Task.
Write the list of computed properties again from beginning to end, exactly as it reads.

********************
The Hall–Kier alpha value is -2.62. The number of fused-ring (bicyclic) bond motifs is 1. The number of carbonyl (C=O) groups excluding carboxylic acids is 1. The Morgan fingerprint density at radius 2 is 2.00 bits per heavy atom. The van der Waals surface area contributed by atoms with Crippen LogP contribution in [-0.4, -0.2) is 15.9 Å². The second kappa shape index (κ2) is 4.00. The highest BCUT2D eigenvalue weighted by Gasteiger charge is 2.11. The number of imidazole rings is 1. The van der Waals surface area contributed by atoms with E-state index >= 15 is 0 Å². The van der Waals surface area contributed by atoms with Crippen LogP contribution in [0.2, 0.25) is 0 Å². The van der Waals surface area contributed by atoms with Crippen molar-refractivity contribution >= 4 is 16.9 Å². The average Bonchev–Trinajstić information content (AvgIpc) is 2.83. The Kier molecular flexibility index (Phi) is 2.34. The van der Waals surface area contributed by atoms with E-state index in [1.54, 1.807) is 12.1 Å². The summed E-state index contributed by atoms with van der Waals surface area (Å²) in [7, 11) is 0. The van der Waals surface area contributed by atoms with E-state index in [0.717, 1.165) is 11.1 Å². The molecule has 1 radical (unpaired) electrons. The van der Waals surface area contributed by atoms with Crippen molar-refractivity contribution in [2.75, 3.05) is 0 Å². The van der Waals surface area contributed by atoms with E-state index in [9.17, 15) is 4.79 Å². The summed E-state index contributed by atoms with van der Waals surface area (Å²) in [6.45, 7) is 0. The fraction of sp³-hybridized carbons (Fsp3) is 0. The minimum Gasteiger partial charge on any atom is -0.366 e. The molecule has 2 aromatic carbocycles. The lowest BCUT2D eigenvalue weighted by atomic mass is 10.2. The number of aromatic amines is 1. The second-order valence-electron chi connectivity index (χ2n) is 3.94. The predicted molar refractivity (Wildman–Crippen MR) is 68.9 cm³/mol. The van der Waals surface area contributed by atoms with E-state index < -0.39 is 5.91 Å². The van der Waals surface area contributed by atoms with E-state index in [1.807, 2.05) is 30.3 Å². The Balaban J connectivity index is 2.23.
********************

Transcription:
The Hall–Kier alpha value is -2.62. The number of fused-ring (bicyclic) bond motifs is 1. The number of carbonyl (C=O) groups excluding carboxylic acids is 1. The Morgan fingerprint density at radius 2 is 2.00 bits per heavy atom. The van der Waals surface area contributed by atoms with Crippen LogP contribution in [-0.4, -0.2) is 15.9 Å². The second kappa shape index (κ2) is 4.00. The highest BCUT2D eigenvalue weighted by Gasteiger charge is 2.11. The number of imidazole rings is 1. The van der Waals surface area contributed by atoms with E-state index >= 15 is 0 Å². The van der Waals surface area contributed by atoms with Crippen LogP contribution in [0.2, 0.25) is 0 Å². The van der Waals surface area contributed by atoms with Crippen molar-refractivity contribution >= 4 is 16.9 Å². The average Bonchev–Trinajstić information content (AvgIpc) is 2.83. The Kier molecular flexibility index (Phi) is 2.34. The van der Waals surface area contributed by atoms with E-state index in [1.54, 1.807) is 12.1 Å². The summed E-state index contributed by atoms with van der Waals surface area (Å²) in [7, 11) is 0. The van der Waals surface area contributed by atoms with E-state index in [0.717, 1.165) is 11.1 Å². The molecule has 1 radical (unpaired) electrons. The van der Waals surface area contributed by atoms with Crippen molar-refractivity contribution in [2.75, 3.05) is 0 Å². The van der Waals surface area contributed by atoms with E-state index in [9.17, 15) is 4.79 Å². The summed E-state index contributed by atoms with van der Waals surface area (Å²) in [6.45, 7) is 0. The fraction of sp³-hybridized carbons (Fsp3) is 0. The minimum Gasteiger partial charge on any atom is -0.366 e. The molecule has 2 aromatic carbocycles. The lowest BCUT2D eigenvalue weighted by atomic mass is 10.2. The number of aromatic amines is 1. The second-order valence-electron chi connectivity index (χ2n) is 3.94. The predicted molar refractivity (Wildman–Crippen MR) is 68.9 cm³/mol. The van der Waals surface area contributed by atoms with E-state index < -0.39 is 5.91 Å². The van der Waals surface area contributed by atoms with E-state index in [1.807, 2.05) is 30.3 Å². The Balaban J connectivity index is 2.23.